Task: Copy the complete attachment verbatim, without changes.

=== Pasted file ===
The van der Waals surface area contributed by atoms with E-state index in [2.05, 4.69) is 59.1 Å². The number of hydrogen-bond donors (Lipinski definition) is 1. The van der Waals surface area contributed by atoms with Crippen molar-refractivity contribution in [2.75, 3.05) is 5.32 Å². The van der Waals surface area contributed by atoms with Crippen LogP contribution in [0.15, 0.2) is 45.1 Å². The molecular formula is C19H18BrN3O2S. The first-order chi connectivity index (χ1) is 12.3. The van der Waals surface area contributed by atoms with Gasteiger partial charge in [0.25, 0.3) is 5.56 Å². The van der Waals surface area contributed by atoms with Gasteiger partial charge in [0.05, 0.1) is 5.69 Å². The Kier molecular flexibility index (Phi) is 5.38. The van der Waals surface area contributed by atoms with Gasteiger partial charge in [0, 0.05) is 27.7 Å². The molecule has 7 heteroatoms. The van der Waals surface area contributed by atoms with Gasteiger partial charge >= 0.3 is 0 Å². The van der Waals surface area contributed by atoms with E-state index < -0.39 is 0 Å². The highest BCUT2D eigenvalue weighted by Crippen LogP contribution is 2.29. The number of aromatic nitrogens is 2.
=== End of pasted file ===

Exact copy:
The van der Waals surface area contributed by atoms with E-state index in [2.05, 4.69) is 59.1 Å². The number of hydrogen-bond donors (Lipinski definition) is 1. The van der Waals surface area contributed by atoms with Crippen molar-refractivity contribution in [2.75, 3.05) is 5.32 Å². The van der Waals surface area contributed by atoms with Crippen LogP contribution in [0.15, 0.2) is 45.1 Å². The molecular formula is C19H18BrN3O2S. The first-order chi connectivity index (χ1) is 12.3. The van der Waals surface area contributed by atoms with Gasteiger partial charge in [0.25, 0.3) is 5.56 Å². The van der Waals surface area contributed by atoms with Gasteiger partial charge in [0.05, 0.1) is 5.69 Å². The Kier molecular flexibility index (Phi) is 5.38. The van der Waals surface area contributed by atoms with Gasteiger partial charge in [0, 0.05) is 27.7 Å². The molecule has 7 heteroatoms. The van der Waals surface area contributed by atoms with Gasteiger partial charge >= 0.3 is 0 Å². The van der Waals surface area contributed by atoms with E-state index < -0.39 is 0 Å². The highest BCUT2D eigenvalue weighted by Crippen LogP contribution is 2.29. The number of aromatic nitrogens is 2.